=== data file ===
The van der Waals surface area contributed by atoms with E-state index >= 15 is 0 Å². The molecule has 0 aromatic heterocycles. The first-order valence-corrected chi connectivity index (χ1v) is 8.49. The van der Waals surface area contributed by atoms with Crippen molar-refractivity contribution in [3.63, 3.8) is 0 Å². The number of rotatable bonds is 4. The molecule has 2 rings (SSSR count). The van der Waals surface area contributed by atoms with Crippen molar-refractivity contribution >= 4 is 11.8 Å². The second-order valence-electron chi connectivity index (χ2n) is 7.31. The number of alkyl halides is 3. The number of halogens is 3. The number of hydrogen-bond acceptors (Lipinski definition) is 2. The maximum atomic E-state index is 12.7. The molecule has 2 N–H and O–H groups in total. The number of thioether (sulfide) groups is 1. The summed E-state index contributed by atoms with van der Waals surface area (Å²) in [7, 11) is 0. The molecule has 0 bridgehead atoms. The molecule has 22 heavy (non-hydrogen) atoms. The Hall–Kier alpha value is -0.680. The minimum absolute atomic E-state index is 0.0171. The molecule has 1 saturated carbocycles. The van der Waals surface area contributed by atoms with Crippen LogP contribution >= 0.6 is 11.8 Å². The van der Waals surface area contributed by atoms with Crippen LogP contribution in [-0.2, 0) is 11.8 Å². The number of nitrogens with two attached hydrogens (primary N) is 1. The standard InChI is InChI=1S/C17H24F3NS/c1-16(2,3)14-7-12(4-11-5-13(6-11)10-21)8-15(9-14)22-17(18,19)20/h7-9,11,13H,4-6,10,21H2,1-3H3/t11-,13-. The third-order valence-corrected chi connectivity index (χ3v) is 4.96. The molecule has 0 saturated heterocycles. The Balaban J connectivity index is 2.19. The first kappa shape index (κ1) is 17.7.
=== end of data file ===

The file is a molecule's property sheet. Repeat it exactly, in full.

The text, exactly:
The van der Waals surface area contributed by atoms with E-state index >= 15 is 0 Å². The molecule has 0 aromatic heterocycles. The first-order valence-corrected chi connectivity index (χ1v) is 8.49. The van der Waals surface area contributed by atoms with Crippen molar-refractivity contribution in [3.63, 3.8) is 0 Å². The number of rotatable bonds is 4. The molecule has 2 rings (SSSR count). The van der Waals surface area contributed by atoms with Crippen molar-refractivity contribution >= 4 is 11.8 Å². The second-order valence-electron chi connectivity index (χ2n) is 7.31. The number of alkyl halides is 3. The number of halogens is 3. The number of hydrogen-bond acceptors (Lipinski definition) is 2. The maximum atomic E-state index is 12.7. The molecule has 2 N–H and O–H groups in total. The number of thioether (sulfide) groups is 1. The summed E-state index contributed by atoms with van der Waals surface area (Å²) in [7, 11) is 0. The molecule has 0 bridgehead atoms. The molecule has 22 heavy (non-hydrogen) atoms. The Hall–Kier alpha value is -0.680. The minimum absolute atomic E-state index is 0.0171. The molecule has 1 saturated carbocycles. The van der Waals surface area contributed by atoms with Crippen LogP contribution >= 0.6 is 11.8 Å². The van der Waals surface area contributed by atoms with Crippen LogP contribution in [-0.2, 0) is 11.8 Å². The number of nitrogens with two attached hydrogens (primary N) is 1. The standard InChI is InChI=1S/C17H24F3NS/c1-16(2,3)14-7-12(4-11-5-13(6-11)10-21)8-15(9-14)22-17(18,19)20/h7-9,11,13H,4-6,10,21H2,1-3H3/t11-,13-. The third-order valence-corrected chi connectivity index (χ3v) is 4.96. The molecule has 0 saturated heterocycles. The Balaban J connectivity index is 2.19. The first kappa shape index (κ1) is 17.7.